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Stages of Composting

Composting is a biochemical process through which organic matter is decomposed and you get a humus called compost. The stages of composting are very particular and have to be frequently controlled to ensure that the temperature, humidity, the oxygen, and other factors are developed correctly. As a general rule it requires specific facilities in order to carry out the composting, precisely to secure greater control on how the organic raw material that must be converted into compost evolves step by step.

Stages of composting process:

  1. Mesophilic Stage: the mixture of raw materials is still at enviormental temperature and without moisturizing. The “mesophilic” microorganisms (microorganisms that grow between 20-45 °C) begin to reproduce by breaking down carbon and nitrogen. The metabolic activity of the microorganisms raises the temperature to 40-45 °C between two to eight days. It also lowers the pH of the mixture due to the production of organic acids.
  2. Thermophilic Stage: also known as the “sanitation” phase, in this stage the temperature rises over 45 °C and the mesophilic microorganisms are replaced by the “thermophiles” (microorganisms that proliferate at temperatures between 45 °C and 70 °C). Thermophiles break down more complex carbon sources, such as cellulose and lignin. Another important change is that the nitrogen is transformed into ammonia and the pH of the mixture becomes alkaline.
    Starting at 60 ºC sporagenic (spore-producing) bacteria and actinobacteria appear. These two bacteria are responsible for breaking down waxes, hemicelluloses and more complex proteins.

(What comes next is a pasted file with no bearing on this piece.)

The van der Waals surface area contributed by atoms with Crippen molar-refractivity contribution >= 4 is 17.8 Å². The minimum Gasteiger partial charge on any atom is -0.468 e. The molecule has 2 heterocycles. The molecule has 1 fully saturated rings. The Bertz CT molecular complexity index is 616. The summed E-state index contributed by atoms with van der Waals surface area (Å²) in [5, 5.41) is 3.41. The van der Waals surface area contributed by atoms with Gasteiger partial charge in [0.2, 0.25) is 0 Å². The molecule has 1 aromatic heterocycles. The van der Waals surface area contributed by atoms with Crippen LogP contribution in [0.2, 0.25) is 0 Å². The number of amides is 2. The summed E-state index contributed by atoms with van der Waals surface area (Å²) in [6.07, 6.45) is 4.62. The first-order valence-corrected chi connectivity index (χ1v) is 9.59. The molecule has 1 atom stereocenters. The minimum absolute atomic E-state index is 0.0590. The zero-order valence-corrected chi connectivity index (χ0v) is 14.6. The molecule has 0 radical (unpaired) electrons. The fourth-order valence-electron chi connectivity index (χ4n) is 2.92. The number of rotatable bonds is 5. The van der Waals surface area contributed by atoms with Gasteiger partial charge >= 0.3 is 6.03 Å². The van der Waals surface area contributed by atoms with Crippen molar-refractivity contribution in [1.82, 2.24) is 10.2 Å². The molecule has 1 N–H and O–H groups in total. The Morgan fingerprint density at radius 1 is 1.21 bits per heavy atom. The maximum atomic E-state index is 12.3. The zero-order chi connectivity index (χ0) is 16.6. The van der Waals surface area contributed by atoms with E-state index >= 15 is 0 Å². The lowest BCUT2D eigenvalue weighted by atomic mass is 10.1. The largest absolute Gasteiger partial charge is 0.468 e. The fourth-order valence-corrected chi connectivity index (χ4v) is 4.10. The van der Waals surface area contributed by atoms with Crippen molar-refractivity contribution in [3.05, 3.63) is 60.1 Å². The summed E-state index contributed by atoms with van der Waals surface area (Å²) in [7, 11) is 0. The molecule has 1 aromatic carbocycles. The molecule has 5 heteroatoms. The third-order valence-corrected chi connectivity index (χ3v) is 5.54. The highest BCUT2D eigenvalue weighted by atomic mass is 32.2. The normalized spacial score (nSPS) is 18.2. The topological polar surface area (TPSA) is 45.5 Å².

Afterwards and for several days, even months (depending on the used raw material), it keeps a high temperature and reduces biological activity of the microorganisms. Then a pasteurization process is produced where bacteria dies and harmful microorganisms (such as Salmonella or Escherichia coli). This process allows us to sanitize the product.
    During this phase the mixture must be frequently ventilated with the objective to supply oxygen to the microorganisms so they can continue the decomposition process.
  3. Cooling Stage: when carbon and nitrogen have been consumed, the temperature is lowered down to 40-45 ºC. The mesophilic appears again and decomposes the remaining material of cellulose and lignin. Also, the pH drops again slightly.
  4. Maturation Stage: in this stage of the process it is required that the mixture stays at room temperature. During this time a series of secondary reactions are produced that triggers condensation and polymerization of the humus. At the end of this period we obtain a product that you can now call compost.

The composting process contributes great benefits to natural manure, it offers sanitation, a reduction of bad odors and that it will be 100% natural. Without a doubt, compost is one of the most complete and beneficial fertilizers for plant life

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